So what about those caveats? The first is that while the 230 does have some limited vacuuming functionality it is primarily a floor washer. This means you’d be wise to sweep/vacuum any heavy dirt prior to using it (something iRobot does mention upfront) and leave the 230 nothing more challenging than breadcrumbs. In particular fluff can be a problem as it is made wet during the washing process and can then stick to the floor or get caught up in its brushes. Again the thought crops up: if you have to manually clean in the first place maybe you should just go the next step and mop too.

On top of this is a lengthy eight hour charge time – frustrating if it doesn’t quite get finished – and for those that could truly benefit from such a device – owners of large hard floored apartments for instance – the 41.8 square metre range is unlikely to be enough. Other caveats include incompatibility between its virtual wall and that of Roomba vacuums which means multiple virtual walls must be set up to divide a room if you are to leave two devices working. The 230 also has no dock so you will need to manually plug in the cable at the end of each cycle meaning your 230 is always flat when you come home.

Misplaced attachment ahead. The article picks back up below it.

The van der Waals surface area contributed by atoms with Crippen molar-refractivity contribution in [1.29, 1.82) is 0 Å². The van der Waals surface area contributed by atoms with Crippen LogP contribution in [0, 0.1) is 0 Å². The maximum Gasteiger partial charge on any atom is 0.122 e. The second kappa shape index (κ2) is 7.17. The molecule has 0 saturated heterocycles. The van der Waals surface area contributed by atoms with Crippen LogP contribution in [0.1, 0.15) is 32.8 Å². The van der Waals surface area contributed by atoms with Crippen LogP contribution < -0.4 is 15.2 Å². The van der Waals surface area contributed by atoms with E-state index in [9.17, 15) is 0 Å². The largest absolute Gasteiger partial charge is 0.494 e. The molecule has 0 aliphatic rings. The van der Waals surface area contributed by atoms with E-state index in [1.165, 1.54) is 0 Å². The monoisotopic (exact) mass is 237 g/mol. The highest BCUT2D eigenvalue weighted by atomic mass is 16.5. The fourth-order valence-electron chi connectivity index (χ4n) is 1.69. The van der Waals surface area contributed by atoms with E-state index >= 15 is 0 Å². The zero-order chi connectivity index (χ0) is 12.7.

iRobot cleaners usually alienate most due to their pricing (competitive though they are for robot vacuums), but with a £249.99 RRP the Scooba 230 is the most affordable product in iRobot’s product line. This doesn’t make it an instinctual purchase by any means, but it is worth remembering that this makes it nearly £200 less than the company’s other two washing robots, the full size Scooba 385 and 390.